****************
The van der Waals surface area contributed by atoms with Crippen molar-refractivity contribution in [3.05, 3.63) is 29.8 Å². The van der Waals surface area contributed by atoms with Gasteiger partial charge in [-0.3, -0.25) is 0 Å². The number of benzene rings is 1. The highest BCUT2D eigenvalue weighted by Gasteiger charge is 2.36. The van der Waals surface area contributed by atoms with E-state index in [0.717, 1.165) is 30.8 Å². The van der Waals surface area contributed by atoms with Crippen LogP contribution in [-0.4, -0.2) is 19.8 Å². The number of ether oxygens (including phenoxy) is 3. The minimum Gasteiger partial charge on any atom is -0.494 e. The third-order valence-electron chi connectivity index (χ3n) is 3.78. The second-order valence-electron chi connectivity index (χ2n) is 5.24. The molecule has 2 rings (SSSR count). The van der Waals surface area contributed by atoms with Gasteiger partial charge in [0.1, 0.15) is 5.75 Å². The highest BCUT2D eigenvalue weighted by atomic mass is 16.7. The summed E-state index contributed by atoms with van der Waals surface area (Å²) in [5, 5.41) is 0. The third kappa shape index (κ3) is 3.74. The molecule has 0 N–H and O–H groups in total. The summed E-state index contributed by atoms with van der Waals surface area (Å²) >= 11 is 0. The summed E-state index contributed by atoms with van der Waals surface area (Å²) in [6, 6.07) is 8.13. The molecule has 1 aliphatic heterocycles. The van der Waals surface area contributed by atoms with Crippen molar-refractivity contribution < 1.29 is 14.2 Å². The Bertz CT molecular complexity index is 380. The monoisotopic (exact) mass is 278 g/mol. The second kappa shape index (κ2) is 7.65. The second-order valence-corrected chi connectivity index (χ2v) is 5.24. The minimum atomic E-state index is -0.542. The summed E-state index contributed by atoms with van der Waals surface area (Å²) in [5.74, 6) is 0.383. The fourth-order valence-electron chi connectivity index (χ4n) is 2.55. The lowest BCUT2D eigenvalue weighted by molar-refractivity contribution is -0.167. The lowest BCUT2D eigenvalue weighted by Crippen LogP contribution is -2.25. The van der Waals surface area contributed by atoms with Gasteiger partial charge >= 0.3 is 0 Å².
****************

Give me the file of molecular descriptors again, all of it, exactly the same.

The van der Waals surface area contributed by atoms with Crippen molar-refractivity contribution in [3.05, 3.63) is 29.8 Å². The van der Waals surface area contributed by atoms with Gasteiger partial charge in [-0.3, -0.25) is 0 Å². The number of benzene rings is 1. The highest BCUT2D eigenvalue weighted by Gasteiger charge is 2.36. The van der Waals surface area contributed by atoms with E-state index in [0.717, 1.165) is 30.8 Å². The van der Waals surface area contributed by atoms with Crippen LogP contribution in [-0.4, -0.2) is 19.8 Å². The number of ether oxygens (including phenoxy) is 3. The minimum Gasteiger partial charge on any atom is -0.494 e. The third-order valence-electron chi connectivity index (χ3n) is 3.78. The second-order valence-electron chi connectivity index (χ2n) is 5.24. The molecule has 2 rings (SSSR count). The van der Waals surface area contributed by atoms with Gasteiger partial charge in [0.1, 0.15) is 5.75 Å². The highest BCUT2D eigenvalue weighted by atomic mass is 16.7. The summed E-state index contributed by atoms with van der Waals surface area (Å²) in [5, 5.41) is 0. The third kappa shape index (κ3) is 3.74. The molecule has 0 N–H and O–H groups in total. The summed E-state index contributed by atoms with van der Waals surface area (Å²) >= 11 is 0. The summed E-state index contributed by atoms with van der Waals surface area (Å²) in [6, 6.07) is 8.13. The molecule has 1 aliphatic heterocycles. The van der Waals surface area contributed by atoms with Crippen molar-refractivity contribution < 1.29 is 14.2 Å². The Bertz CT molecular complexity index is 380. The monoisotopic (exact) mass is 278 g/mol. The second kappa shape index (κ2) is 7.65. The second-order valence-corrected chi connectivity index (χ2v) is 5.24. The minimum atomic E-state index is -0.542. The summed E-state index contributed by atoms with van der Waals surface area (Å²) in [5.74, 6) is 0.383. The fourth-order valence-electron chi connectivity index (χ4n) is 2.55. The lowest BCUT2D eigenvalue weighted by molar-refractivity contribution is -0.167. The lowest BCUT2D eigenvalue weighted by Crippen LogP contribution is -2.25. The van der Waals surface area contributed by atoms with Gasteiger partial charge >= 0.3 is 0 Å².